Saudi Arabia’s spending spree on top-flight footballers has instantly turned it into one of the game’s biggest transfer markets—leapfrogging football powerhouses like Spain and Italy.
(Bloomberg) — Saudi Arabia’s spending spree on top-flight footballers has instantly turned it into one of the game’s biggest transfer markets—leapfrogging football powerhouses like Spain and Italy.
Teams in the Kingdom spent $875.4 million bringing in foreign players from June 1 to Sept. 1, according to FIFA’s latest International Transfer Snapshot. Only English clubs, with a tab of $1.98 billion, outspent them during the period.
It’s a dramatic change from a year ago—when Saudi Arabia didn’t even crack the top 10 ranking for spending—and underscores the steps being taken by Crown Prince Mohammed bin Salman to diversify the Saudi economy into sports and tourism and make it less dependent on crude oil.
This year, Brazilian star Neymar, Ballon d’Or winner Karim Benzema and former Liverpool FC captain Jordan Henderson all made the move to Saudi Arabia for big money contracts. The signings followed the game-changing arrival of Portuguese icon Cristiano Ronaldo to the Saudi Pro League in late 2022.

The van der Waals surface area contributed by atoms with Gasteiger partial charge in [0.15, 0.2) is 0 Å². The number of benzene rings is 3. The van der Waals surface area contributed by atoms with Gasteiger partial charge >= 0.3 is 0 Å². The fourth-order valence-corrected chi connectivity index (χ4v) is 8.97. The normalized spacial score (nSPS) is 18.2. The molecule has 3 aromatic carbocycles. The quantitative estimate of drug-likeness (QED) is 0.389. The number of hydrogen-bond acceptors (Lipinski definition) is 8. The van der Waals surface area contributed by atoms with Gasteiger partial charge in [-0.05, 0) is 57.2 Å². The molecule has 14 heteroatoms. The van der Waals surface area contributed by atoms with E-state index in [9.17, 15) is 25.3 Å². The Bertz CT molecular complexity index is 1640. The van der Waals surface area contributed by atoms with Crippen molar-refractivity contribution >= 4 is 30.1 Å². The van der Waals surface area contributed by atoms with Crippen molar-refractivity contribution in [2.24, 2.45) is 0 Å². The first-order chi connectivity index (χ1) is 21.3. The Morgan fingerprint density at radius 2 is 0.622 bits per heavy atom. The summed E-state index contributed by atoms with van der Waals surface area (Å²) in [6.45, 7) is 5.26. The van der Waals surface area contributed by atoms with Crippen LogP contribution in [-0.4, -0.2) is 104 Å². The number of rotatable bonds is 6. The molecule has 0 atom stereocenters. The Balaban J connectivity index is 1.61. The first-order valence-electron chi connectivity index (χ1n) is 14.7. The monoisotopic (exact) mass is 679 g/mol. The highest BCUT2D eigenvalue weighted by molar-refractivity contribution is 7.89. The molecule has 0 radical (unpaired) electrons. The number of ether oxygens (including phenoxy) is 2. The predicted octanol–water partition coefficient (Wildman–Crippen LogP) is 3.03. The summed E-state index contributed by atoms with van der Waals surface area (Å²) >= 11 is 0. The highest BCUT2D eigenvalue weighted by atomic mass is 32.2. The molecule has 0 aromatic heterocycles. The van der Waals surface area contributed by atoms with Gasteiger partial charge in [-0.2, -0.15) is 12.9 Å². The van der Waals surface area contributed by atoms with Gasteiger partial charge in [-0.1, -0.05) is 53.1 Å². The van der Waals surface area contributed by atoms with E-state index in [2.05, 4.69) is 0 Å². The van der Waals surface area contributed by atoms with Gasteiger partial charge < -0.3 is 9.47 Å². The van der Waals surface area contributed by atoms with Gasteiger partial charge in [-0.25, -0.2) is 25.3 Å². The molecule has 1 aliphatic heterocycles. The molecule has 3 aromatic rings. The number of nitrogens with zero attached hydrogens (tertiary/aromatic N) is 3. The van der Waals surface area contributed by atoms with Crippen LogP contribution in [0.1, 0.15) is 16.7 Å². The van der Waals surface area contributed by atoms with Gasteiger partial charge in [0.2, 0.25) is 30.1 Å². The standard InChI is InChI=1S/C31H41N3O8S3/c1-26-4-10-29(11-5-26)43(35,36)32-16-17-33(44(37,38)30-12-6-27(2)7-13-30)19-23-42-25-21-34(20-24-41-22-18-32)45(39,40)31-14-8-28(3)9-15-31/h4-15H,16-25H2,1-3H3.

A key part of Saudi Arabia’s footballing push, which some critics say is an attempt to overhaul the kingdom’s human-rights reputation through ‘sportwashing’, was the recent decision to shift control of four clubs in the Saudi Pro League to the state-backed Public Investment Fund.
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To be sure, the 2023 FIFA report also highlights how far Saudi Arabia has to go in developing local, top-flight talent. It generated transfer receipts of just $15.7 million from player sales from June 1 and Sept. 1, ranking it 34th. The Saudi Pro League transfer window officially shut on Sept. 7.
Richard Masters, head of the English Premier League, said he doesn’t see Saudi Arabia as a threat because its spending dwarfs local earnings from the game there. “You can’t continue to invest ahead of revenue to have a successful competition,” said Masters at a recent press conference.
German clubs generated $1.11 billion from player sales over the summer—more than those in any other country. English clubs were second with total receipts of $956.2 million, followed by those in France on $887.8 million and Italy on $886 million.
Reflecting the growth of the women’s game and the success of the recent FIFA Women’s World Cup, transfer fees for female players jumped 141% from mid-2022, albeit to just $3 million. There were 829 contracts transferred in the women’s game between June 1 and Sept. 1, according to FIFA’s report, a jump of 19%.
–With assistance from David Hellier and Paul Wallace.
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